19-19-19 or “triple 19” fertilizer is a common, all-purpose garden fertilizer that can be used in a variety of applications, but it is not the best fertilizer for your lawn. You are better off using a high-nitrogen fertilizer on established lawns and a high-phosphorus “lawn starter” fertilizer on new sod lawns and seedlings.
It’s not that 19-19-19 will harm your lawn, it’s just that it’s better used on vegetables and garden plants. You can boost grass growth more efficiently and cheaply by using specialized lawn fertilizers.
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What Does “19-19-19” Mean?
The numbers (19-19-19) indicate the Nitrogen, Phosphorus, and Potassium percentages in the bag of fertilizer. A bag of 19-19-19 contains 19% Nitrogen, 19% Phosphorous, and 19% Potassium, by weight.
- The first number is Nitrogen content. This promotes grass blade growth.
- The second number is Phosphorus content. It encourages young grass to form roots.
- The third number is Potassium content. This nutrient helps grass resist disease.
The numbers on a bag of fertilizer always signify Nitrogen, Phosphorus, and Potassium percentages in that order. This is often referred to as the NPK number (K symbolizes Potassium on the periodic table).
Reading Fertilizer Nutrient Ratios
It’s helpful to think of the NPK number as a ratio. If you have a bag of 20-20-20 fertilizer and 10-10-10 fertilizer, they both have a nutrient ratio of 1:1:1. If both bags weigh 100 pounds, then there are 20 pounds of each nutrient in the 20-20-20 bag and 10 pounds of each nutrient in the 10-10-10 bag.
- 19-19-19 is a ratio of Nitrogen, Phosphorus, and Potassium in the fertilizer.
- 19-19-19 has a 1:1:1 ratio.
- 10-10-10 fertilizer also has a 1:1:1 ratio.
- 20-10-10 has a 2:1:1 ratio.
Keep this ratio in mind when shopping for fertilizer. The ratio is more important than the numbers themselves. You would deliver the same amount of nutrients by spreading 2 bags of 10-10-10 fertilizer in an area as you would by spreading 1 bag of 20-20-20.
What is the Best NPK for Lawn Fertilizer?
Turfgrasses have specialized needs. 19-19-19 is great for garden plants because the high phosphorus content helps form fruits and flowers. Grass doesn’t produce fruits and flowers, so it really only needs phosphorus when it is young because this nutrient helps new grass establish roots.
- Lawn fertilizers are typically higher in Nitrogen than any other nutrient.
- Phosphorus is needed mostly in lawn starter fertilizers.
- Potassium is required for grass in small amounts compared to Nitrogen.
Lawns thrive on Nitrogen. If you want thick, lush green grass, you want a fertilizer that has a much higher Nitrogen content compared to the other nutrients. For instance, some lawn fertilizers have an NPK of 32-0-4. This means it has 32% Nitrogen, no Phosphorus, and 4% Potassium.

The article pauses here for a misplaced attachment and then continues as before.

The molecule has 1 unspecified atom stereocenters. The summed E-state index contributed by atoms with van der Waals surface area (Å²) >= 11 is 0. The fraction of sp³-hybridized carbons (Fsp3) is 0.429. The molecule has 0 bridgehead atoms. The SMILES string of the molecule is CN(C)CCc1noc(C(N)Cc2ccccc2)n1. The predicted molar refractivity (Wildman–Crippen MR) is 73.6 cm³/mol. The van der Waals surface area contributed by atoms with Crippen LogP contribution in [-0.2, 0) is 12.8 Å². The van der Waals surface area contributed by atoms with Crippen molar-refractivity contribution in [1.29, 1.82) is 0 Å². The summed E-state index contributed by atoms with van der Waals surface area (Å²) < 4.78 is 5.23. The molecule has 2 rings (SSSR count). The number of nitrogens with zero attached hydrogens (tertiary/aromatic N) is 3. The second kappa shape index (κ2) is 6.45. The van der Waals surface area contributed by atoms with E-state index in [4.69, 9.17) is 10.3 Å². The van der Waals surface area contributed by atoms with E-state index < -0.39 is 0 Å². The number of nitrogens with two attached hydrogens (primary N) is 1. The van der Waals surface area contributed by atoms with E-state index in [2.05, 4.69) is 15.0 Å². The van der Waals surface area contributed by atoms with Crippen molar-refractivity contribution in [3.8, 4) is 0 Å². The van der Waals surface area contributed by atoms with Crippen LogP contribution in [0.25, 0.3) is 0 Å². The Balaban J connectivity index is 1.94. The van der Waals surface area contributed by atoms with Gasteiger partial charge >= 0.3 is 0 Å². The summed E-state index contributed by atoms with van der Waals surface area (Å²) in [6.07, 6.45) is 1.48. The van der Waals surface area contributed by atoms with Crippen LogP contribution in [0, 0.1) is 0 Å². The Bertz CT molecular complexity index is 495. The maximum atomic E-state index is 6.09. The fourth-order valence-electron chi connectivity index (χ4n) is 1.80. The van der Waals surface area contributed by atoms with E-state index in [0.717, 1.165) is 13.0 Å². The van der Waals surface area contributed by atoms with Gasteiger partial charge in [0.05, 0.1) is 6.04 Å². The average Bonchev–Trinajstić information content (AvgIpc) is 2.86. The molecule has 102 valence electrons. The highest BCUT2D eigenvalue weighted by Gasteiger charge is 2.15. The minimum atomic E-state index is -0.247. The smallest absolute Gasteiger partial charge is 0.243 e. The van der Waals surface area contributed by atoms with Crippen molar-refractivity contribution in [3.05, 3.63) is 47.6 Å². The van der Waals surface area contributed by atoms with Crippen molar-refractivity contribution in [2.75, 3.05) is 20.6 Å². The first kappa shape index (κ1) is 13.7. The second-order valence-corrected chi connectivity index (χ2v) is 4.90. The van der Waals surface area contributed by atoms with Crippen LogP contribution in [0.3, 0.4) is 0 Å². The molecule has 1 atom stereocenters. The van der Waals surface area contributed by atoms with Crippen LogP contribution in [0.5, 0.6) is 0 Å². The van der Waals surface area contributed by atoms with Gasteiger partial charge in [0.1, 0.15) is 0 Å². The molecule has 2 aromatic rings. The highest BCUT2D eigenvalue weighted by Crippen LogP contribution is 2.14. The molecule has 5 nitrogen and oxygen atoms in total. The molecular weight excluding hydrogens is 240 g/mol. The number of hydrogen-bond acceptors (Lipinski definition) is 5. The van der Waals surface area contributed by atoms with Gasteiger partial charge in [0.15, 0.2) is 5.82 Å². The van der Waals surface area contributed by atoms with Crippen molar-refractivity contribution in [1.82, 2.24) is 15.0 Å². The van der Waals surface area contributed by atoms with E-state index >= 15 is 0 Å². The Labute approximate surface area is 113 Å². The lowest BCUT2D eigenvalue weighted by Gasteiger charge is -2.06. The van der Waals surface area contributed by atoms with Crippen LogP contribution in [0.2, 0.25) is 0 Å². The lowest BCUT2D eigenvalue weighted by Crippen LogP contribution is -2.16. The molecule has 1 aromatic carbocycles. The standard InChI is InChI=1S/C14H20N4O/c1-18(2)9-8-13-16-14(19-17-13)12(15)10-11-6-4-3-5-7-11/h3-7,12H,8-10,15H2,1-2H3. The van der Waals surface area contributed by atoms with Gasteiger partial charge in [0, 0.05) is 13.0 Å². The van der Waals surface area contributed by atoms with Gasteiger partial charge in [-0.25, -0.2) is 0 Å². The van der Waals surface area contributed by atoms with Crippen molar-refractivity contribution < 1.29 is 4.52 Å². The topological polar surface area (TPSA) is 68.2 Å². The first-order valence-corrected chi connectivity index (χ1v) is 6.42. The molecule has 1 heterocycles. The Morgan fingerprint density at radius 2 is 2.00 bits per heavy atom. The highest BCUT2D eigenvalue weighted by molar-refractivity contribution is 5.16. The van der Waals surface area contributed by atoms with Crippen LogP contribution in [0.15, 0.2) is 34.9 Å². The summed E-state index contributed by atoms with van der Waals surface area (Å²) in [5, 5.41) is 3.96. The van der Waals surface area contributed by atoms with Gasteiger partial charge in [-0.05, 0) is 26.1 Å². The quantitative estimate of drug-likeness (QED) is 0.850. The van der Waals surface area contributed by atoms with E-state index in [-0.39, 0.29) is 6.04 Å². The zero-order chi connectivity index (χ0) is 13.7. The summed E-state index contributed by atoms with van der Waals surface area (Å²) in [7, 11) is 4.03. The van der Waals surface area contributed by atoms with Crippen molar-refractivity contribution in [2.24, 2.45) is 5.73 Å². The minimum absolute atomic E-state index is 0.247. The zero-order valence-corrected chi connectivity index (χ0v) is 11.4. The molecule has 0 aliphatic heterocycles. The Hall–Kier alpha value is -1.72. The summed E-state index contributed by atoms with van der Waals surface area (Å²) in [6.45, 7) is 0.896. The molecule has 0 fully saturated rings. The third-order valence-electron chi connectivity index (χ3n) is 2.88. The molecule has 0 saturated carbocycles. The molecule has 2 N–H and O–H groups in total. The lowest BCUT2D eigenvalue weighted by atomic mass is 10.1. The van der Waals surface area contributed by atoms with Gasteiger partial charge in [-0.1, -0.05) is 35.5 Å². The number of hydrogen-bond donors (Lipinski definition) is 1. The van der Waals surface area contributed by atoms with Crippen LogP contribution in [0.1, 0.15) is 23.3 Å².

Best Fertilizer NPK for New Lawns
Whether you’re establishing a new lawn from seed or sod, your lawn needs a starter fertilizer. Ideally, the second number (indicating Phosphorus) should be the highest number in a lawn starter fertilizer NPK. The first number (Nitrogen) should be a bit lower than the second. The third number (Potassium) should be the lowest of all.
- Should have a Nitrogen content slightly lower than the Phosphorus content.
- The Phosphorus content should be the highest of the 3 nutrients.
- Requires little to no Potassium. The third number should be the smallest.
- This 24-25-4 Fertilizer is perfect for new lawns.
By providing slightly more Phosphorus than Nitrogen to a new lawn, you encourage the grass to prioritize new root development, allowing it to establish itself more quickly, creating a much healthier lawn in the long term.
Best Fertilizer NPK for Established Lawns
Once your lawn is established, meaning it’s mature enough that you’ve mowed it 3–4 times, it no longer needs starter fertilizer. Established lawns thrive on Nitrogen, so the first number in the NPK ratio should be the highest by far. The second number (Phosphorus) should be the lowest because the grass has already established roots. The third number (Potassium) should be less than half the Nitrogen content.
- Thrives on high-Nitrogen fertilizers, which encourage aboveground growth.
- Has low or no Phosphorus needs.
- Needs a small percentage of Potassium, to help in disease, drought, and cold resistance.
- For northern lawns planted with cool-season grass, use a 32-0-4 fertilizer.
- For southern lawns planted with warm-season grass, apply 34-4-10 fertilizer.
It’s important to provide additional Potassium to warm-season grasses because this nutrient helps grass resist drought that rarely impacts northern regions. As always, give your established lawn Nitrogen first and foremost.
Is Triple 19 Fertilizer Good for Lawns?
Use triple 19 fertilizer in gardens for fruits, vegetables, and flowers. It is not ideal for lawns, which require fertilizers with much higher Phosphorus content when they’re young and much higher Nitrogen content when the grass is mature. 19-19-19 fertilizer simply doesn’t deliver the right balance of nutrients. You’ll use far more 19-19-19 fertilizer trying to achieve the same results you’d get with a fertilizer engineered for grass.
However, it’s better to use a suboptimal fertilizer than no fertilizer at all. If you have some 19-19-19 fertilizer laying around, it won’t harm your yard if it is applied at the right time in a lawn fertilization schedule and spread at product label rates. If you’re going out in search of fertilizer for your lawn, however, there are options on the market that are much better than triple 19 fertilizer.